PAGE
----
Many of us are familiar with color temperature, at least to the point that we understand that some lights produce "warm" whites and some produce "cool" whites. Perhaps we also know that warmer lights are best for locations where we want to convey a feeling of comfort, luxury, or intimacy, while cooler lights are suited for locations where we want to convey modernity or cleanliness. Color temperature, therefore, provides ambiance.

However, ambiance is only half the story.

Before you purchase lighting, you'll also want to know how the lights will make the objects and surfaces it illuminates appear. Two lights with the same color temperature rating aren't guaranteed to produce the same results. For that, you need to know the color rendering index, or CRI.

But let's start with a bit of a deeper explanation of color temperature.

About Color Temperature

The word "temperature" can be confusing here. It doesn't have anything to do with the temperature of the bulb itself, or the light it produces. Instead, it answers the question, "To what temperature would an opaque, non-reflective object have to be heated to produce light of this color?"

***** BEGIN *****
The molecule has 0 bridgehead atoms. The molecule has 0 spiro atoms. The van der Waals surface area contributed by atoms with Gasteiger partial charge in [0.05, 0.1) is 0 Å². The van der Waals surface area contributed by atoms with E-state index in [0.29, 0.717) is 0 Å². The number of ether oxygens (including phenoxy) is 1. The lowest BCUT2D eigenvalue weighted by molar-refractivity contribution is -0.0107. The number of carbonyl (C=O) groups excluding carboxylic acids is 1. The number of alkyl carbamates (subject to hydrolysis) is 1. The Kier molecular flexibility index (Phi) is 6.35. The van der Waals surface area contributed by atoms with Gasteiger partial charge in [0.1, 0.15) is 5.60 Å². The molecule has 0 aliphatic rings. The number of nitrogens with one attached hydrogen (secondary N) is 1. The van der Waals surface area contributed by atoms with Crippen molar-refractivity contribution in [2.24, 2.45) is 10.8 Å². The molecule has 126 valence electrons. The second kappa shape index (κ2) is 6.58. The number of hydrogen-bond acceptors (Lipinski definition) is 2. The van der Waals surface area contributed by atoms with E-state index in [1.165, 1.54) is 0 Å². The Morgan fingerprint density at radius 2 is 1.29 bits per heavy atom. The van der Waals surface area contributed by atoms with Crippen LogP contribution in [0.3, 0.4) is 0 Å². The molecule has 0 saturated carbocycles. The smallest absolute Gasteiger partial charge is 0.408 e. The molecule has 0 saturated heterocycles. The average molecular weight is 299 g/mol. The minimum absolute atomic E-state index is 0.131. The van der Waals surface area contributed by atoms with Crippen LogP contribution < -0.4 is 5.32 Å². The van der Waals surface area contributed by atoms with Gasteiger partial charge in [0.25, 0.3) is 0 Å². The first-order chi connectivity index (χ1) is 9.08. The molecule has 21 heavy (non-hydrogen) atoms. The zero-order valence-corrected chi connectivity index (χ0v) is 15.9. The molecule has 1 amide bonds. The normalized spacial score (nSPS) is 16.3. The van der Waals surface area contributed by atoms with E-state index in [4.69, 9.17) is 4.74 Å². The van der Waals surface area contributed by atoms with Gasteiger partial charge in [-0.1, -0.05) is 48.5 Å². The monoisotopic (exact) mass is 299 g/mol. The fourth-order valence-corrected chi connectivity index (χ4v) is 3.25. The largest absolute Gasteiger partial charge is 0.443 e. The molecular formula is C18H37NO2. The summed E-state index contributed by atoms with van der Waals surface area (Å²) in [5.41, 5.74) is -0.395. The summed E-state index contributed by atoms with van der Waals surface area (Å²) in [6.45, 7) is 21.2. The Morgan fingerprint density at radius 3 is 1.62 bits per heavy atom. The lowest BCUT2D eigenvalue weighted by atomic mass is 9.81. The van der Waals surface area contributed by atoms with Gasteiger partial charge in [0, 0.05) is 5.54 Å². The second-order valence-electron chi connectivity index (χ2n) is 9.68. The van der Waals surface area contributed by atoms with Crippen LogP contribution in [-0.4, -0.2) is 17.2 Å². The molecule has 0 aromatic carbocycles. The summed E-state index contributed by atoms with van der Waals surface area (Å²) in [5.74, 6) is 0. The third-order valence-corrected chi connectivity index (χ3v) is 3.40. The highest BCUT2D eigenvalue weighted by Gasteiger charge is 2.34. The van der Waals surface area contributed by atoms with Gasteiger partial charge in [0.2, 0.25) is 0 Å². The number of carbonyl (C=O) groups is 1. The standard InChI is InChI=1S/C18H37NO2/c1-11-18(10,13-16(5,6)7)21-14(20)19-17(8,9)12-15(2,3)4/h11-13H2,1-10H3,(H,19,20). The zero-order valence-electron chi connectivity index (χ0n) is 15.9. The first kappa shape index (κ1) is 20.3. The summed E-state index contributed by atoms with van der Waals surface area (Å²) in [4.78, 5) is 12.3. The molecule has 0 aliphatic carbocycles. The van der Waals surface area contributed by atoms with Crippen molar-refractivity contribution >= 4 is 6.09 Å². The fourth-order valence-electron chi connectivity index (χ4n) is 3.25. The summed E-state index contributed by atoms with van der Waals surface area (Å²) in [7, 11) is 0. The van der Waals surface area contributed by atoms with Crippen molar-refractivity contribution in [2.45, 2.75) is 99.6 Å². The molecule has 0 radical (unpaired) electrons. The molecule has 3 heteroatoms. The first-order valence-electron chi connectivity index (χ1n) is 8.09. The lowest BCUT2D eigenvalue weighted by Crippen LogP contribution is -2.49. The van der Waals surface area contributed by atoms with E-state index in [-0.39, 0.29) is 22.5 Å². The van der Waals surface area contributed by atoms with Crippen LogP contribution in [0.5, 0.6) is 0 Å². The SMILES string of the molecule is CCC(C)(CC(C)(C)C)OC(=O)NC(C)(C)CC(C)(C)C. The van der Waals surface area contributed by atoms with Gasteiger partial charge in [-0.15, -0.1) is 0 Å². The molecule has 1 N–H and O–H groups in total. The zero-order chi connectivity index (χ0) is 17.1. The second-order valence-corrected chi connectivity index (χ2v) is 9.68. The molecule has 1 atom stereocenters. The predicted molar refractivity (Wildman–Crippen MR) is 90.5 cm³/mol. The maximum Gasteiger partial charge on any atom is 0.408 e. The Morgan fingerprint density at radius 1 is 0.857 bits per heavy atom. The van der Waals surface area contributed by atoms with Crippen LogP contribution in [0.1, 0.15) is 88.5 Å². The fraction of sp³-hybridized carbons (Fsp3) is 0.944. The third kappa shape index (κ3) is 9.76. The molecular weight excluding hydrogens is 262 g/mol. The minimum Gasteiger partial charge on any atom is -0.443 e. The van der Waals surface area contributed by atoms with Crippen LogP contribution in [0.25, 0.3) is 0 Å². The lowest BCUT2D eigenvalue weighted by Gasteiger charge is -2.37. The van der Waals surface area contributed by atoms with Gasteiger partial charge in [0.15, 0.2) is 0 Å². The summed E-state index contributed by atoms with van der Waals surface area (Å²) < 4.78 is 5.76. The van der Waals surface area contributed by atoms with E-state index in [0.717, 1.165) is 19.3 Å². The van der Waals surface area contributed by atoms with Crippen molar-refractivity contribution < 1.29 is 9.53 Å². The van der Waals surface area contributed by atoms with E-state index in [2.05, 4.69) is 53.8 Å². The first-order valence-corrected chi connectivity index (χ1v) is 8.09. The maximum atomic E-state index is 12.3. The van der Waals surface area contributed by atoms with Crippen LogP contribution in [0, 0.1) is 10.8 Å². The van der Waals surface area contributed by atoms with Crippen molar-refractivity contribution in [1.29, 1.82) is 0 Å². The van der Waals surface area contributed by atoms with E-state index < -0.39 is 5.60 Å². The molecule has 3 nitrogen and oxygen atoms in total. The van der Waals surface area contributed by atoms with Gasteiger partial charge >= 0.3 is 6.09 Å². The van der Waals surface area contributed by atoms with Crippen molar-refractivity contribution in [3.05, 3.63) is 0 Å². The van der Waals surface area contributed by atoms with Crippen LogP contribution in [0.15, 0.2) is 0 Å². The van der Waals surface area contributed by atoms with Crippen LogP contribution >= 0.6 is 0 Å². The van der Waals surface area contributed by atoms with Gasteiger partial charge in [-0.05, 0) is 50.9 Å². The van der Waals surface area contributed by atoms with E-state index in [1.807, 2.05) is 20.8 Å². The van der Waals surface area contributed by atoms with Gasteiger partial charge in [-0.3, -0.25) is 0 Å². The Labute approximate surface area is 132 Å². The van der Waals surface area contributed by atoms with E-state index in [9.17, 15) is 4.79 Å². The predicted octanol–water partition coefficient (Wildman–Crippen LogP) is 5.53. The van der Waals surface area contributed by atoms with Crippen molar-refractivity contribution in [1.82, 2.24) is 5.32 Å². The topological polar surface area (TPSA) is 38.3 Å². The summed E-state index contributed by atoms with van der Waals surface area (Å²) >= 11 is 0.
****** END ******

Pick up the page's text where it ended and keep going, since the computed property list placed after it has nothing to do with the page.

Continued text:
The cooler something burns, the redder the light it produces; the hotter it burns, the bluer the light. The below photo shows the flame of a Bunsen burner, starting, on the left, with the burner's air valve fully closed. This produces the "coolest" of flames, temperature-wise, and the "warmest" in appearance, color-wise. As the air valve is gradually opened, the flame begins to take on more cooler colors, first gaining a pink tinge, then purple, then blue.

Los Angeles Bureau of Street Lighting's before and after photo—low pressure sodium streetlights on the left, LED lights on the right.
Los Angeles Bureau of Street Lighting's before and after photo—low pressure sodium streetlights on the left, LED lights on the right.

How to Use CRI in Your Purchase Decision Process

How important is it to your application that colors are accurately reproduced? Certainly an artist's studio, gallery, or museum will call for lighting with a high CRI. Task lighting can also benefit from high CRI. For many other applications, such as parking garages, offices, security lighting, hallways and stairwells, waiting rooms, many classrooms, and more, CRI can be secondary to other factors, such as wattage, light output (lumens), or price.

In other words, CRI is important for the applications it's important in, but for the many applications that are less sensitive to color accuracy, you shouldn't feel obligated to increase your budget just to get high CRI lighting, particularly given that most, if not all, of the LED lighting you'll come across will have a higher CRI than the average fluorescent lamp, making it already a pretty good improvement over applications that would have traditionally used fluorescent lighting (and, certainly, a huge improvement over low pressure sodium lights!).